NZ lawmakers want stricter pokie rules

Government officials are considering tougher restrictions aimed at protecting people from addiction or uncontrolled gambling when playing at pokie machines in land-based casinos in New Zealand, and other licensed establishments.

While operators that hold valid gambling licences pay taxes and donate part of their profits to charity and to the community in New Zealand, problem gambling is still raising a number of concerns in the country.

According to a report in iGaming news website Gambling News, the government-backed proposals include talking with casino players after playing for two hours. 

Getting establishments such as bars and pubs to monitor and to record players showing signs of possible gambling addiction through inspectors is also being proposed.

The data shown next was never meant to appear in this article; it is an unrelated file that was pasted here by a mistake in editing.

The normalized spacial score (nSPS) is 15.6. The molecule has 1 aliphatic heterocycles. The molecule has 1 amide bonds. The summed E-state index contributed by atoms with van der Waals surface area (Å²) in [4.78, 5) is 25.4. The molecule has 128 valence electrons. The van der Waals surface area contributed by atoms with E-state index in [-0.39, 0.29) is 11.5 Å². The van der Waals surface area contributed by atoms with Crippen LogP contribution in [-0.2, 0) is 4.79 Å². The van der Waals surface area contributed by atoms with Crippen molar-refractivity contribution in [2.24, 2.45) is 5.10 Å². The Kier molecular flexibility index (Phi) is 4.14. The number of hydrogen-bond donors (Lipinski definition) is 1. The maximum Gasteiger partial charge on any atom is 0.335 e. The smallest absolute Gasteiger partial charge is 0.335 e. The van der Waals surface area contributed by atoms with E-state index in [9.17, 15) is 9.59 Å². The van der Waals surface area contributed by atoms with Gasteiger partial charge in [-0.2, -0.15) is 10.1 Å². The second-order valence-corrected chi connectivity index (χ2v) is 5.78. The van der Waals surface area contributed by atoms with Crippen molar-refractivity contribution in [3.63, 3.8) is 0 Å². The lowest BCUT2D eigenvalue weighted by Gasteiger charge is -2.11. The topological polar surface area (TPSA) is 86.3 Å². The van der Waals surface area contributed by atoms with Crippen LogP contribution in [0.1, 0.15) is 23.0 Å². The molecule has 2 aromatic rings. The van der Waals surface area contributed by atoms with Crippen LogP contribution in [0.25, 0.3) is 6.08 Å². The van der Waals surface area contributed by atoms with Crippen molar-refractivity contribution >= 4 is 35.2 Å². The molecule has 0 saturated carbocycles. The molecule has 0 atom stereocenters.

According to the report, those caught breaking these regulations could be fined up to $1,000.

The Problem Gambling Foundation’s Communications director, Andree Froude recommended that harsher repercussions should be put in place, and that there should be more rules to reduce problem gambling.

Froude also added that making sure there are no further cases is only the beginning, and that she supports heftier fines if it meant protecting casino gamers.

Meanwhile, the Gaming Machine Association’s Chair, Peter Dengate-Thrush, felt that the majority of these proposals were vague. 

Although Dengate-Thrush agreed with some of the changes, he was against the idea of making pokie games “less appealing.”

Peter Dengate-Thrush also observed that the number of problem gambling cases hasn’t decreased, even after the government’s expenditure of millions of dollars.

According to the Gaming News report, Dengate-Thrush also criticised the scale of such changes, noting that 99.8% of gamblers in New Zealand practise Responsible Gambling.

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